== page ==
The admissibility of a confession is a question for the trial judge, whose conclusions on the credibility and weight of testimony relating to the voluntariness of a confession for the purpose of admissibility should not be overturned on appeal unless they are not supported by the evidence. State v. Demming, 40,033 (La.App. 2d Cir. 9/21/05), 911 So.2d 894.
Any mental incapacity is an important factor to consider in deciding the voluntariness of a confession. The prosecution must introduce sufficient evidence to establish that under the totality of the circumstances, the defendant was aware of the nature of the right being abandoned. State v. King, 41,084 (La.App. 2d Cir. 6/30/06), 935 So.2d 815, writ denied, 2006-1803 (La. 2/16/07), 949 So.2d 411. Low intellect, moderate mental retardation or diminished mental capacity does not per se and invariably vitiate capacity to make a free and voluntary statement or a knowing and intelligent Miranda waiver. State v. Manning, 2003-1982 (La. 10/19/04), 885 So.2d 1044, cert. denied,
544 U.S. 967, 125 S.Ct. 1745,
161 L.Ed.2d 612 (2005); State v. Cope, 48,739 (La.App. 2d Cir. 4/9/14), 137 So.3d 151.
The record shows that the defendant was fully advised of his Miranda rights and that he executed a written waiver of rights, which was introduced [48,914 La.App. 2 Cir. 33] into evidence. The record supports the finding that the state affirmatively proved that the confession was not made under the influence of fear, duress, intimidation, menaces, threats, inducements, or promises. La. R.S. 15:451. Detective Strickland testified that he did not coerce the defendant in any way or promise him anything or induce him in any way to speak. As to his argument about having an unsound mind, the defendant did not plead not guilty by reason of insanity, nor was his mental capacity to proceed ever raised. No evidence of diminished capacity was ever introduced at trial. As to the defendant's contentions regarding the role his mother allegedly played in his confession, there is no indication that she was a state actor acting as an agent for law enforcement.
This assignment of error is without merit.
INEFFECTIVE ASSISTANCE OF COUNSEL
In this pro se assignment of error, the defendant contends that his trial counsel was deficient in several ways. In particular, he assails counsel's failure to emphasize his medical maladies.
The test for effectiveness of counsel is two-pronged. First, a defendant must show that counsel made errors so serious that he was not functioning as the counsel guaranteed by the Sixth Amendment to the U.S. Constitution. Second, he must show that the deficient performance prejudiced the defense by establishing that counsel's errors were so serious as to deprive the defendant of a fair trial, a trial whose result is reliable. Strickland v. Washington, 466 U.S. 668, 104 S.Ct. 2052, 80 L.Ed.2d 674 (1984) [48,914 La.App. 2 Cir. 34]. The assessment of an attorney's performance requires his conduct to be evaluated from counsel's perspective at the time of the occurrence. A reviewing court must give great deference to trial counsel's judgment, tactical decisions, and trial strategy, strongly presuming he has exercised reasonable professional judgment. State v. Moore, 48,769 (La.App. 2d Cir. 2/26/14), 134 So.3d 1265, writ denied, 2014-0559 (La. 10/24/14), 151 So.3d 598, 2014 WL 5818845.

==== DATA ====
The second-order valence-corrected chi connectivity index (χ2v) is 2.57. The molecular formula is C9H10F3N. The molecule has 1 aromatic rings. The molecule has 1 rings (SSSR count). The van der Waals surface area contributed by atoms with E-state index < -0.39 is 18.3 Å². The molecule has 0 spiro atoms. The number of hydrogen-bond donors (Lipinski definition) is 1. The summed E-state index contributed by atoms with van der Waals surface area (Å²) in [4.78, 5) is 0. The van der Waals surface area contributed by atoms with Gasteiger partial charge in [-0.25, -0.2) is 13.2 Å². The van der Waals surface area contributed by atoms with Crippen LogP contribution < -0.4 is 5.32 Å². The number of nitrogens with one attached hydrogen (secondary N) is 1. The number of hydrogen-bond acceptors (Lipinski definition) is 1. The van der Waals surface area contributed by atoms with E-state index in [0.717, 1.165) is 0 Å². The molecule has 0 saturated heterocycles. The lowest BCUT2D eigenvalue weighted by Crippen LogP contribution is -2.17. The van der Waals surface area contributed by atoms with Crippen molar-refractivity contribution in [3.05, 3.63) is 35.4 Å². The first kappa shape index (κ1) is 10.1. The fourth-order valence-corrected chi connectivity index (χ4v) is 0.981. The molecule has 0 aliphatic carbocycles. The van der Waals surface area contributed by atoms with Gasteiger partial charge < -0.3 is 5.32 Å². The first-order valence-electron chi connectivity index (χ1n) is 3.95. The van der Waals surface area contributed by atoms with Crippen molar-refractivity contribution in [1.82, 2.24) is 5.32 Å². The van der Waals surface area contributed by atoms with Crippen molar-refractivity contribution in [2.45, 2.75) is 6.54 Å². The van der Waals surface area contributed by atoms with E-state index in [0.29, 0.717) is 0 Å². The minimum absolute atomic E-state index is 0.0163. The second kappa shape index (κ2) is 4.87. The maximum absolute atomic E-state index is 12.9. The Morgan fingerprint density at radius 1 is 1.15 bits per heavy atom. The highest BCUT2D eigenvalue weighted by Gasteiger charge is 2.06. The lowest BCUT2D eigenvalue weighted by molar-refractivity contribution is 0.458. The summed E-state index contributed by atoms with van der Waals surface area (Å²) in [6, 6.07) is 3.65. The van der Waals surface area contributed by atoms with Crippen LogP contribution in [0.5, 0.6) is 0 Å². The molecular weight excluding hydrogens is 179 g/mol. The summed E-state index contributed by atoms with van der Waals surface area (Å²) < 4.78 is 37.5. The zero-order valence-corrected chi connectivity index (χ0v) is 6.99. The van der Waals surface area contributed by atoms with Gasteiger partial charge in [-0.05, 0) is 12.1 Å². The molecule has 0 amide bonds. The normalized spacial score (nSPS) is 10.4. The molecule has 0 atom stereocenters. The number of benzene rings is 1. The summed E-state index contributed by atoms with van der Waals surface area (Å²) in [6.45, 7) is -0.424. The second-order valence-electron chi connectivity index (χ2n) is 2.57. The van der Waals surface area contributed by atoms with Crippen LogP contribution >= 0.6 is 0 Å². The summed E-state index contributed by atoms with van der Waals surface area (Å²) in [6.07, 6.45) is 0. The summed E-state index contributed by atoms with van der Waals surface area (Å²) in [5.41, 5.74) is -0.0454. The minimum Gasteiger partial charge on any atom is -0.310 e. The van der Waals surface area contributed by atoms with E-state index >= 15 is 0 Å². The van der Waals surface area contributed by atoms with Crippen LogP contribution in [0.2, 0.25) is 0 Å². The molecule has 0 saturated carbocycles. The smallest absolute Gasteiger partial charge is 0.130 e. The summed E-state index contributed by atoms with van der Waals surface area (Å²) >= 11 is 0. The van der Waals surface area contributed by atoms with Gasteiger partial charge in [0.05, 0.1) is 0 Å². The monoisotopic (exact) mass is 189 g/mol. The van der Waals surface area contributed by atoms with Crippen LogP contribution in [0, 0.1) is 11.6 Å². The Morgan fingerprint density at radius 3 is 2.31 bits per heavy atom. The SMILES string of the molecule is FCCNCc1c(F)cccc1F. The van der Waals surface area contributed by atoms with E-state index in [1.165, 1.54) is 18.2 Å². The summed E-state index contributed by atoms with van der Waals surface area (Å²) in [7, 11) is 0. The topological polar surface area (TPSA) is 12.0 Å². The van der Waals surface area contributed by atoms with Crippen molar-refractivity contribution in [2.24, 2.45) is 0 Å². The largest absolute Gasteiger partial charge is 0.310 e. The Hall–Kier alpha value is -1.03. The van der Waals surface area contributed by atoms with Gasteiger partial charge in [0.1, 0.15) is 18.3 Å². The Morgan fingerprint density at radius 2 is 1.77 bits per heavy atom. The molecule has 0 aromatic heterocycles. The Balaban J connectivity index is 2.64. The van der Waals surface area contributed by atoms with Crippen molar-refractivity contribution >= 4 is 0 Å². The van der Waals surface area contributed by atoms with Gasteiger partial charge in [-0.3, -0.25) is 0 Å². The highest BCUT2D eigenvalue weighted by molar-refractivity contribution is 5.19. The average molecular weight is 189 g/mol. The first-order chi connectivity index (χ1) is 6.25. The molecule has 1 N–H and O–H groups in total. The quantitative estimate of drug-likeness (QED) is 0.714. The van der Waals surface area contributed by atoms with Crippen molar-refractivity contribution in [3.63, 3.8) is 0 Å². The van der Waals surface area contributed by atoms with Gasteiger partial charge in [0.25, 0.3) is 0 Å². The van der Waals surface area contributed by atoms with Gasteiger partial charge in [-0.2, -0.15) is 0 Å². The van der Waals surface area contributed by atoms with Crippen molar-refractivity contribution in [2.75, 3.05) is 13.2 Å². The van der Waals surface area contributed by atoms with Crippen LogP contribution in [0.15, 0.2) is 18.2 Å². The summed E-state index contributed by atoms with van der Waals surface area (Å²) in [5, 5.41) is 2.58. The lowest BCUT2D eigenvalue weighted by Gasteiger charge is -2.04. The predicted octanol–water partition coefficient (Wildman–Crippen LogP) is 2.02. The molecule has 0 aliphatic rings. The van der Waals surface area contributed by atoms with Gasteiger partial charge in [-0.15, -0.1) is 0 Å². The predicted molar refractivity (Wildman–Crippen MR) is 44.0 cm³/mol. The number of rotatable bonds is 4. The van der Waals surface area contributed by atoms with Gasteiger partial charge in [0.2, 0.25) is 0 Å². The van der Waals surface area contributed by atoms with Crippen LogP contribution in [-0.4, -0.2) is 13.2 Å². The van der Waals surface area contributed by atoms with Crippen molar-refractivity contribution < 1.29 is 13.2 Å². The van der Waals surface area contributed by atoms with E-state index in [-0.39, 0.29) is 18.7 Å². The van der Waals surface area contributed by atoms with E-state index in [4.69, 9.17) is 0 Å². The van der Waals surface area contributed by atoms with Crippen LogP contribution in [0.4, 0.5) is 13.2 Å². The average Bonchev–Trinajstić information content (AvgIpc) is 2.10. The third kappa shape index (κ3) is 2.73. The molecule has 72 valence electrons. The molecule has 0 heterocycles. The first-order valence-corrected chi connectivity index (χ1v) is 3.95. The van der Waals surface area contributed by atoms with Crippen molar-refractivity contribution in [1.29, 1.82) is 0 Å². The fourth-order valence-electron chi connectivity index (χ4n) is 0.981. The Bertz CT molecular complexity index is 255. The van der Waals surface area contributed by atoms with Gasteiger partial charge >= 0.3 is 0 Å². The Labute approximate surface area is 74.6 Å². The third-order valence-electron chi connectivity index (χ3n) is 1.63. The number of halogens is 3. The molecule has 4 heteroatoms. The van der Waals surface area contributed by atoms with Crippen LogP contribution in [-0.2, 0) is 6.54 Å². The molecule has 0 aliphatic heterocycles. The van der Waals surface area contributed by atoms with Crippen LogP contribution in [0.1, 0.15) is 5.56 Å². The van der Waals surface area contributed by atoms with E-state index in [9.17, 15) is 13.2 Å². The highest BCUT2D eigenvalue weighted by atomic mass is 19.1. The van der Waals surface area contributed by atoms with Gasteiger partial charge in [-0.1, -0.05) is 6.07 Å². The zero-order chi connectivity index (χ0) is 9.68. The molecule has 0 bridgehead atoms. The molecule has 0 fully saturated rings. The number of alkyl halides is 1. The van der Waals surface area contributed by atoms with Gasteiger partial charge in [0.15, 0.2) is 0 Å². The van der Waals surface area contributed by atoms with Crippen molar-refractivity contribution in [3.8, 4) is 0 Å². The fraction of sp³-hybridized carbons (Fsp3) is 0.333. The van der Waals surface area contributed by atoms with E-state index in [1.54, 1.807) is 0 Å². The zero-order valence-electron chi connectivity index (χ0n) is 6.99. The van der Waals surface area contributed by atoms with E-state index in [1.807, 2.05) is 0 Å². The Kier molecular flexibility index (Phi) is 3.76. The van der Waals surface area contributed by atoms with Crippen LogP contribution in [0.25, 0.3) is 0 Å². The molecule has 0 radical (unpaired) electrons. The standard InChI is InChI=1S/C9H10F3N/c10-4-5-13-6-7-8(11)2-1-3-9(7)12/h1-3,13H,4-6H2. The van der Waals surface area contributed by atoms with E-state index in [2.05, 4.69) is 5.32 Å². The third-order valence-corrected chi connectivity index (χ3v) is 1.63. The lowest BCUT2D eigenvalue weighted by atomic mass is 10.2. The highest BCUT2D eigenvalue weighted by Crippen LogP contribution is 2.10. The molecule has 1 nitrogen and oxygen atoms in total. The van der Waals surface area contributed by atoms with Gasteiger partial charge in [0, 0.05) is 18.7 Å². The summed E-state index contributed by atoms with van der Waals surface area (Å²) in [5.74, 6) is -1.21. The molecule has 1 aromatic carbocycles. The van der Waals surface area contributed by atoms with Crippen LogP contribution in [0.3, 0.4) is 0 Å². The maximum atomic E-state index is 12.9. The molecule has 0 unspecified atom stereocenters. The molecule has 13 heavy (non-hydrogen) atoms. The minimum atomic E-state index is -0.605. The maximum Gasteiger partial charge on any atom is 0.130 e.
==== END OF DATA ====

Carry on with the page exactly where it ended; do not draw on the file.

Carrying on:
As a general rule, a claim of ineffective assistance of counsel is more properly raised in an application for post-conviction relief (" PCR" ) in the trial court than by appeal. This is because PCR creates the opportunity for a full evidentiary hearing under La. C. Cr. P. art. 930. State v. Cook, supra. However, when the record is sufficient, an appellate court may resolve this issue on direct appeal in the interest of judicial economy. State v. Cook, supra.
The defendant argues that his attorney failed to conduct a medical pretrial background investigation for any defense strategy, despite having records documenting his physical and mental disabilities. He also argues that his attorney was ineffective for failing to introduce the motions argued at the sentencing hearing at an earlier point. Although his counsel did not present any medical evidence about the defendant's physical and mental disabilities, this court affords great deference to trial counsel's tactical decisions and trial strategy.
The record reflects that the defendant's attorney thoroughly cross-examined Mrs. Lloyd about her son's condition. Further, the defendant's [48,914 La.App. 2 Cir. 35] grand jury testimony contained much detail about his medical condition. Even if medical testimony had been introduced, there is no explanation as to how that information would have negated the evidence that the defendant intentionally walked to his truck, grabbed his gun, fired at a close range, and then fled the scene.
The defendant argues that his attorney was ineffective for failing to interview his doctors, who could have explained the alleged involuntary muscle spasms suffered by him. However, the defendant fails to demonstrate how, with this evidence, there would have been a reasonable probability that the outcome of the trial would have been different.
Defendant argues that his attorney was ineffective for failing to present evidence that he was referred to outpatient psychiatric care for his PTSD. The record reflects that the defendant could appreciate the wrongness of his actions and was conscious of the difference between right and wrong. He did not show any regard for human life as he fled the scene. The defendant has failed to demonstrate that, but for counsel's failure to raise these claims, there is a reasonable probability that the outcome of the trial would have been different.
This assignment lacks merit.
[48,914 La.App. 2 Cir. 36] ERROR PATENT
Our error patent review reveals that the trial court did not properly advise the defendant of the prescriptive period for seeking post-conviction relief as required by La. C. Cr. P. art. 930.8(C). Therefore, we advise the defendant, by way of this opinion, that no application for post-conviction relief shall be considered if it is filed more than two years after the judgment of conviction and sentence has become final under the provisions of La. C. Cr. P. arts. 914 or 922.
The defendant's conviction and sentence are affirmed.